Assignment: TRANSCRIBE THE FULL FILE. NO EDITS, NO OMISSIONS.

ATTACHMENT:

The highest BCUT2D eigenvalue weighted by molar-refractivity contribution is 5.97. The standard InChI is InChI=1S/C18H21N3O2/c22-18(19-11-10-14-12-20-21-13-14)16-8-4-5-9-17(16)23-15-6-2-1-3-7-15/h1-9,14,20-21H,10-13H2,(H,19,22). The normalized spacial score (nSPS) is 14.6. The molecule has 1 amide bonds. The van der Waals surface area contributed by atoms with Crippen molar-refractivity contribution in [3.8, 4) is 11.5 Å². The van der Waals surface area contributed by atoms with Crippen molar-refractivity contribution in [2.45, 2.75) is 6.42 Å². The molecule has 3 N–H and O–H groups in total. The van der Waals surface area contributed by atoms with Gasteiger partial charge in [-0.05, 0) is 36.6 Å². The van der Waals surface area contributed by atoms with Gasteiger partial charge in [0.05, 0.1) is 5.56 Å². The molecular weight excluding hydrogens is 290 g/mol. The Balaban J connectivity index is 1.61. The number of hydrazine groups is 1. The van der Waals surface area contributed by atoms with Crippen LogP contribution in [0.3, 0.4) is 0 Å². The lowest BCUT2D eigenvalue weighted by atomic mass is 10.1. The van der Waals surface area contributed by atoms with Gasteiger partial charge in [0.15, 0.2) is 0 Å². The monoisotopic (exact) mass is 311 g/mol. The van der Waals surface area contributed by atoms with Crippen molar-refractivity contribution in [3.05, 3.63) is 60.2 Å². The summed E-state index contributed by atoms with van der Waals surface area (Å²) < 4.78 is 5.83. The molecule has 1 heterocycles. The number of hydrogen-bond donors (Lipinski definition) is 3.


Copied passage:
The highest BCUT2D eigenvalue weighted by molar-refractivity contribution is 5.97. The standard InChI is InChI=1S/C18H21N3O2/c22-18(19-11-10-14-12-20-21-13-14)16-8-4-5-9-17(16)23-15-6-2-1-3-7-15/h1-9,14,20-21H,10-13H2,(H,19,22). The normalized spacial score (nSPS) is 14.6. The molecule has 1 amide bonds. The van der Waals surface area contributed by atoms with Crippen molar-refractivity contribution in [3.8, 4) is 11.5 Å². The van der Waals surface area contributed by atoms with Crippen molar-refractivity contribution in [2.45, 2.75) is 6.42 Å². The molecule has 3 N–H and O–H groups in total. The van der Waals surface area contributed by atoms with Gasteiger partial charge in [-0.05, 0) is 36.6 Å². The van der Waals surface area contributed by atoms with Gasteiger partial charge in [0.05, 0.1) is 5.56 Å². The molecular weight excluding hydrogens is 290 g/mol. The Balaban J connectivity index is 1.61. The number of hydrazine groups is 1. The van der Waals surface area contributed by atoms with Crippen LogP contribution in [0.3, 0.4) is 0 Å². The lowest BCUT2D eigenvalue weighted by atomic mass is 10.1. The van der Waals surface area contributed by atoms with Gasteiger partial charge in [0.15, 0.2) is 0 Å². The monoisotopic (exact) mass is 311 g/mol. The van der Waals surface area contributed by atoms with Crippen molar-refractivity contribution in [3.05, 3.63) is 60.2 Å². The summed E-state index contributed by atoms with van der Waals surface area (Å²) < 4.78 is 5.83. The molecule has 1 heterocycles. The number of hydrogen-bond donors (Lipinski definition) is 3.